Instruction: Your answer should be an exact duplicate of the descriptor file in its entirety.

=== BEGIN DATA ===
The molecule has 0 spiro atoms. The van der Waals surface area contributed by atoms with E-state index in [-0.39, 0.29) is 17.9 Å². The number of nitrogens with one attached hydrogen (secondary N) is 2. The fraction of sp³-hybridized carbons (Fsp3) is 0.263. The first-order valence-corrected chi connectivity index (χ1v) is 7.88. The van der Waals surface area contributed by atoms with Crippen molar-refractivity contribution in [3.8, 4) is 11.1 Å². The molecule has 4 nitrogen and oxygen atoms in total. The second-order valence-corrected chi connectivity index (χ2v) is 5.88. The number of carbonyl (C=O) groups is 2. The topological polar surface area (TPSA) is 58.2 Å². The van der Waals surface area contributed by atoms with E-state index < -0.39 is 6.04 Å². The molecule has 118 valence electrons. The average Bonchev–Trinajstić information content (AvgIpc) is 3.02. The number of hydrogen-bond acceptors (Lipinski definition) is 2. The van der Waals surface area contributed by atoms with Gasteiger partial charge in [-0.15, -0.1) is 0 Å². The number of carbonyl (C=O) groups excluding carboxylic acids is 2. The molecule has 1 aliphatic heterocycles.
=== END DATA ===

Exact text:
The molecule has 0 spiro atoms. The van der Waals surface area contributed by atoms with E-state index in [-0.39, 0.29) is 17.9 Å². The number of nitrogens with one attached hydrogen (secondary N) is 2. The fraction of sp³-hybridized carbons (Fsp3) is 0.263. The first-order valence-corrected chi connectivity index (χ1v) is 7.88. The van der Waals surface area contributed by atoms with Crippen molar-refractivity contribution in [3.8, 4) is 11.1 Å². The molecule has 4 nitrogen and oxygen atoms in total. The second-order valence-corrected chi connectivity index (χ2v) is 5.88. The number of carbonyl (C=O) groups is 2. The topological polar surface area (TPSA) is 58.2 Å². The van der Waals surface area contributed by atoms with E-state index < -0.39 is 6.04 Å². The molecule has 118 valence electrons. The average Bonchev–Trinajstić information content (AvgIpc) is 3.02. The number of hydrogen-bond acceptors (Lipinski definition) is 2. The van der Waals surface area contributed by atoms with Gasteiger partial charge in [-0.15, -0.1) is 0 Å². The number of carbonyl (C=O) groups excluding carboxylic acids is 2. The molecule has 1 aliphatic heterocycles.